Fe’a’u

Glyph of the word 'fe'a'u'.

fe’a’u

  • (v.) to be known

Fe’a’u amo!
“It is known!”

Notes: Okay, so I may have cheated with this word, but I wanted to give a shout out to Bryce Homick, who put together an authentic Halloween costume of Khal Drogo from scratch! It’s quite impressive! To take a look at this handiwork, check out today’s Dothraki post.

But regarding passives, there are some theories of syntax which hold that—necessarily!—passive versions of active verbs must be listed separately in the lexicon. That’s just crazy! The relationship between a passive and active version of a verb is so systematic, and so rarely produces actual different lexemes, that treating them like different lexemes is, to me, indicative of a failing in the theory, and not very illuminating about language. But that’s just what I think.

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2 Responses to “Fe’a’u”

  1. Ka kavaka Anthony Docimo ti:

    *looks* Holy…that’s an amazing and impressive accomplishment. Though I imagine it raises some eyebrows security-wise (all the blades, mostly)

    That bit about active/passive versions…are they arguing it on the logic that even (rarely) different lexemes, is sufficient reason to list them separately?

  2. Ka kavaka David J. Peterson ti:

    Actually, the argument is purely syntactic. If you follow tree-branching to (one of) its (many) logical conclusion(s), you end up with a situation where syntax alone isn’t good enough to capture meaning—that is, some information specific to a lexeme is necessary to make sense of the syntax.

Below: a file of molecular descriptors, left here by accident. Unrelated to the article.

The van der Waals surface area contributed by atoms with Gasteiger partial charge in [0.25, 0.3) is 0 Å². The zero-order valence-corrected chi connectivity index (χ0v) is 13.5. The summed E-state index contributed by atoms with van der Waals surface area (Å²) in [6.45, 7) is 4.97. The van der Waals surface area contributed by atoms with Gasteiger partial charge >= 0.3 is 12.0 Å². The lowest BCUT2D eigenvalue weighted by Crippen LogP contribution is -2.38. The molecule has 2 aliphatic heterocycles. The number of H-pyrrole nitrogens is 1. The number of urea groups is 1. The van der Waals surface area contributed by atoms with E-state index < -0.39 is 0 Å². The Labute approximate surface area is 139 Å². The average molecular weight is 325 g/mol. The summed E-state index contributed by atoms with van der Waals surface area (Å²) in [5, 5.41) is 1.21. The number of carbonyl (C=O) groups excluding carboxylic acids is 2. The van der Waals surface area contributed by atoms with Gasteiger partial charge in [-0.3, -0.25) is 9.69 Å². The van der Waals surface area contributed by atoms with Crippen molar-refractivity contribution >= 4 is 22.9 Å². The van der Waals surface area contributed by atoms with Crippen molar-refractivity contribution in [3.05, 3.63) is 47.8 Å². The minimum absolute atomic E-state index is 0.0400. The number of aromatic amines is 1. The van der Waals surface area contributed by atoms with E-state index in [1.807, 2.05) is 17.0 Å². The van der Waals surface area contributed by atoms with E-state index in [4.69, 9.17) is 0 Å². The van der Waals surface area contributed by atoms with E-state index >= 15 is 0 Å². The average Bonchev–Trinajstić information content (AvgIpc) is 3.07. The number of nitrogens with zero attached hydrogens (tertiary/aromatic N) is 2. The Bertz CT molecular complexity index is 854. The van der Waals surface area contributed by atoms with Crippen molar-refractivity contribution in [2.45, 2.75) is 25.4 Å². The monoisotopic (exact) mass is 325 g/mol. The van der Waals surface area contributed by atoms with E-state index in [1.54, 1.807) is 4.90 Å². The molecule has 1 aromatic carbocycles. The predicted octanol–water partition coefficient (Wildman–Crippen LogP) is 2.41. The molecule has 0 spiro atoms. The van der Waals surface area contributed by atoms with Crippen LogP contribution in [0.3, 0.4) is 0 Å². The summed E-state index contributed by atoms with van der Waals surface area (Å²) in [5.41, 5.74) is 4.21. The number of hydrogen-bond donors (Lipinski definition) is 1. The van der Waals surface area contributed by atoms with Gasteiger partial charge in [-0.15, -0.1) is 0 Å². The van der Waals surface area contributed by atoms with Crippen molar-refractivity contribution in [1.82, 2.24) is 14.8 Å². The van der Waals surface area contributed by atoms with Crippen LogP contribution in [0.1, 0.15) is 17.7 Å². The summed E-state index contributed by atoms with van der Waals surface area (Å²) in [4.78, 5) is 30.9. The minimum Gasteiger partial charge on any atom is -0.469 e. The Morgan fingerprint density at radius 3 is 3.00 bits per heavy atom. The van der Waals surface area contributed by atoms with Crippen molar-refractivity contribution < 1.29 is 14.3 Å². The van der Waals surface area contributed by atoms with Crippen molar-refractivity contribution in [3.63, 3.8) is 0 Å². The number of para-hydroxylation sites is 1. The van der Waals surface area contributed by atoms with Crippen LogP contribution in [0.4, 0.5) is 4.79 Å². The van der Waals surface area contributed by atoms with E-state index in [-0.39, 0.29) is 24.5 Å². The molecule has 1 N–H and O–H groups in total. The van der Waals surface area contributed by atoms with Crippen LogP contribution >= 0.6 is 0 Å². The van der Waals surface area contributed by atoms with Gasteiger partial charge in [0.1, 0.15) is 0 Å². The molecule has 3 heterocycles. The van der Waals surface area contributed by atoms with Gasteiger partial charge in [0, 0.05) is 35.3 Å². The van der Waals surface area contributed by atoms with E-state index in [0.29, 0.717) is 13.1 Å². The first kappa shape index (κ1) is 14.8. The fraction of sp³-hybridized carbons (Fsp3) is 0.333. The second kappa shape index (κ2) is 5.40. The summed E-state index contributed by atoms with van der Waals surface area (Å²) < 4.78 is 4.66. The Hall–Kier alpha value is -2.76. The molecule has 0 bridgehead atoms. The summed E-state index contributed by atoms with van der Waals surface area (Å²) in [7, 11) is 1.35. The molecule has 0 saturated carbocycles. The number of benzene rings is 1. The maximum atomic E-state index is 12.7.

Once you have set in place what’s called subcategorization (the ability for a lexeme to bring with it syntactic information specifying what arguments it requires, and what roles that argument plays in the sentence), one is left to wonder what happens to subcategorized arguments when a verb is passivized. Do they disappear? Are they simply not realized? One answer was to suggest that, instead, there are pairs of verbs in the lexicon—active and passive—each with their own unique subcategorization frames.

    And, since the argument for the split was syntactic, not lexical, this explanation then buys you the ability to explain passive verbs that take on a life of their own, entirely separate from their active counterparts.

    I still don’t buy it, but the argument is sound, if you accept all the assumptions they hold to be true (which, generally, I don’t).

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